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Bipartisan State Budget Protects Municipal Aid, Achieves Significant Municipal Reforms

Bipartisan State Budget Protects Municipal Aid, Achieves Significant Municipal Reforms

For immediate release

Thursday, October 26, 2017

Kevin Maloney, (203) 710-3486

The Connecticut Conference of Municipalities (CCM) today (Thursday, October 26) presented its initial analysis of the municipal impact of the bipartisan budget agreement that the Senate passed overwhelmingly last night and the House of Representatives is slated to take the bill up later today.

“Municipal leaders acknowledge the difficult choices made by state leaders in forging this bipartisan budget agreement and the impact they have on the lives of Connecticut residents,” said CCM Executive Director Joe DeLong. “The actions taken by State leaders to support cities and towns protects the interests of residents and businesses across the state and for that we are grateful.”  

With the State facing a $5 billion biennial budget deficit, the state budget agreement spares towns and cities from the draconian cuts set to roll out under the Governor’s Executive Order and includes many significant structural reforms that municipalities have been advocating for years. 

These accomplishments are due to persistent outreach efforts by municipal leaders to their state legislative delegations and to your residents, which helped shape the debate and influence their decision-making.

The final budget agreement provides for numerous municipal reforms sought by CCM since January in its ground-breaking public policy initiative, “This Report Is Different.”  These items are highlighted below.

Here are the key points back to top

Beneficial legislative actions for member municipal leaders in the state budget agreement include:

Much State Aid Restored

·         Through our advocacy efforts, towns and cities were able to mitigate state aid reductions that were first proposed and later expanded on under the Governor’s Executive Order.  These cuts would have zeroed out education aid to 85 municipalities and greatly reduced funding for 50 more, which would have been devastating to our communities.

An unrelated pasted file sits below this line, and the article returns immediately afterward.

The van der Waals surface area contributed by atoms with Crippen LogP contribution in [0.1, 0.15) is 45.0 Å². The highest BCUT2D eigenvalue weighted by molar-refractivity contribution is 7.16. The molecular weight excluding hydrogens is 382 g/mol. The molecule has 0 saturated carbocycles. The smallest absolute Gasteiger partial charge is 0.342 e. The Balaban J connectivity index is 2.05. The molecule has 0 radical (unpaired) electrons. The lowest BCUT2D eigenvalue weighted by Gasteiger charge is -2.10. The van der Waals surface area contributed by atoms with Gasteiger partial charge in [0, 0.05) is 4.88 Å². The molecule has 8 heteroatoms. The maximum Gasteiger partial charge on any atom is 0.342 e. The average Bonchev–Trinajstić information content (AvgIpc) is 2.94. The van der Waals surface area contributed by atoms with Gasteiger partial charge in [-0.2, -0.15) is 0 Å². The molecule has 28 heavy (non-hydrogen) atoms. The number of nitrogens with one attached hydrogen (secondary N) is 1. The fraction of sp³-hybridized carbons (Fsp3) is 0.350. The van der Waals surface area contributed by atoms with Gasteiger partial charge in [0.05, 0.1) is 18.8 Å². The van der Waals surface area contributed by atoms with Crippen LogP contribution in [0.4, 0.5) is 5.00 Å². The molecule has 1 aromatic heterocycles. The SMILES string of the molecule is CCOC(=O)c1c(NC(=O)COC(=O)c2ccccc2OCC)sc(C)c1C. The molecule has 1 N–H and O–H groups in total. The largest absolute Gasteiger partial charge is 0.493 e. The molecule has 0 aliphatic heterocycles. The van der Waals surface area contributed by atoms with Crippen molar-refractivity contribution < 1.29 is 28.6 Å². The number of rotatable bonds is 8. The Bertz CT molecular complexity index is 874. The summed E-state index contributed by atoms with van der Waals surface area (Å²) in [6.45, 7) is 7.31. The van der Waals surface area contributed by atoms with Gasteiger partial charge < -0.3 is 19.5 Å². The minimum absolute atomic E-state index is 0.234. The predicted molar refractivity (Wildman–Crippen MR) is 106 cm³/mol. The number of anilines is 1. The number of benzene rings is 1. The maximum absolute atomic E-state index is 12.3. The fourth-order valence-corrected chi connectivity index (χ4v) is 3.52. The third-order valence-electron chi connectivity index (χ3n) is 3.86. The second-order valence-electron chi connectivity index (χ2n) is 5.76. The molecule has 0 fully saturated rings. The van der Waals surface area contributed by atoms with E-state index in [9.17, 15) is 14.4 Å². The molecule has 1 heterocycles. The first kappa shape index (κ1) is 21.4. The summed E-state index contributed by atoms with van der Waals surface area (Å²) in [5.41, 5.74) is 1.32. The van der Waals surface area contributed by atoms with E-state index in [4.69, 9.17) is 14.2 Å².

Under the bipartisan state budget agreement, every town will receive some level of education aid and will not be zeroed out.  The overall ECS grant was reduced by $30 million for FY 18. The 30 Alliance District municipalities will be flat funded based on the FY 17 level and the $30 million ECS cut will be distributed among the remaining 139 towns.

Towns and cities were able to mitigate the level of state aid cuts provided under categorical grants to all towns, compared to the previous fiscal year.

·         A more progressive and predictable Education Cost Sharing (ECS) formula was enacted for the second year of the budget that is designed to be more reflective of what is occurring in our communities.

The factors that will be used to determine the ECS grants in FY 19 are overall enrollment, the number of low income students and the municipality’s wealth.

No Teachers’ Retirement Mandate

·         The new budget contains no mandated municipal contribution to the Teachers’ Retirement Fund.  The Governor’s initial proposal sought to transfer the responsibility of $400 million of the Teachers’ Retirement Fund contribution onto cities and towns.  Subsequent proposals attempted to require towns and cities to contribute $288 million over two years to the Teachers’ Retirement Fund.  While this proposal was rejected, we anticipate that it may be considered in the future due to the daunting unfunded liabilities of the fund.

 ·         There is a continued push by CCM to establish a Pension and Retirement Benefits Reform Commission to examine the future sustainability of state and municipal employee pension plans.

Motor Vehicle Tax

·         Elimination of the property tax on motor vehicles was rejected.  This would have shifted approximately $700-800 million onto an already overburdened property and commercial property tax base.

Other Provisions That Impact Municipalities

  • Prohibiting arbitrators from considering municipal fund balances -- up to 15 percent of operating revenues -- a part of assessments of towns’ “ability to pay”.
  • The motor vehicle car tax cap will be 39 mills in FY 18 and 45 mills in FY 19.  Towns whose mill rates are above these thresholds will be reimbursed for lost revenue
  •  In binding arbitration cases for towns and cities, arbitrators will now be allowed to make decisions beyond choosing strictly between the “last best offers’’ from each side.
  • Allows COG’s to establish revenue sharing agreements with other COG’s
  • Appoints a  municipal CEO to the Teachers Retirement Board
  • Makes adjustments to the school construction program by, among other things increasing the percentage of a school construction grant that DAS can withhold pending the completion of an audit.